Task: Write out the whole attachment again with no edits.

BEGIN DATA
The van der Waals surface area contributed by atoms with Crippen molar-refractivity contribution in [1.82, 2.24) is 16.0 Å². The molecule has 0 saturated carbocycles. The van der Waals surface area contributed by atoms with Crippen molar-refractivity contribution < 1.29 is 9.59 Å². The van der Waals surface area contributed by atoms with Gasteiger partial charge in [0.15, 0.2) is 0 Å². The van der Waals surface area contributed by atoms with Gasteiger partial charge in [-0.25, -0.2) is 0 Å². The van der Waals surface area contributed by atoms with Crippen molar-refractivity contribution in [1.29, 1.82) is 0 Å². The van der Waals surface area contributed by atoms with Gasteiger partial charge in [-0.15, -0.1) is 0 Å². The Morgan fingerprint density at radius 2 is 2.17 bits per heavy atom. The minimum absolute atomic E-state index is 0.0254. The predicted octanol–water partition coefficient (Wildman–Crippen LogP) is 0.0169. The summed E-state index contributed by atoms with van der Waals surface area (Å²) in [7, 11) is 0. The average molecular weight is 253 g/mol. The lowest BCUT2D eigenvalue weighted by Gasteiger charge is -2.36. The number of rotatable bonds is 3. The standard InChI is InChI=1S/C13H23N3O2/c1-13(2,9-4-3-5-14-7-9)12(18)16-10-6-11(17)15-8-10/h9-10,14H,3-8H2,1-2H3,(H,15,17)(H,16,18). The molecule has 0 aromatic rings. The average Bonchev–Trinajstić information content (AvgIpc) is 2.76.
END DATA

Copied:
The van der Waals surface area contributed by atoms with Crippen molar-refractivity contribution in [1.82, 2.24) is 16.0 Å². The molecule has 0 saturated carbocycles. The van der Waals surface area contributed by atoms with Crippen molar-refractivity contribution < 1.29 is 9.59 Å². The van der Waals surface area contributed by atoms with Gasteiger partial charge in [0.15, 0.2) is 0 Å². The van der Waals surface area contributed by atoms with Gasteiger partial charge in [-0.25, -0.2) is 0 Å². The van der Waals surface area contributed by atoms with Crippen molar-refractivity contribution in [1.29, 1.82) is 0 Å². The van der Waals surface area contributed by atoms with Gasteiger partial charge in [-0.15, -0.1) is 0 Å². The Morgan fingerprint density at radius 2 is 2.17 bits per heavy atom. The minimum absolute atomic E-state index is 0.0254. The predicted octanol–water partition coefficient (Wildman–Crippen LogP) is 0.0169. The summed E-state index contributed by atoms with van der Waals surface area (Å²) in [7, 11) is 0. The average molecular weight is 253 g/mol. The lowest BCUT2D eigenvalue weighted by Gasteiger charge is -2.36. The number of rotatable bonds is 3. The standard InChI is InChI=1S/C13H23N3O2/c1-13(2,9-4-3-5-14-7-9)12(18)16-10-6-11(17)15-8-10/h9-10,14H,3-8H2,1-2H3,(H,15,17)(H,16,18). The molecule has 0 aromatic rings. The average Bonchev–Trinajstić information content (AvgIpc) is 2.76.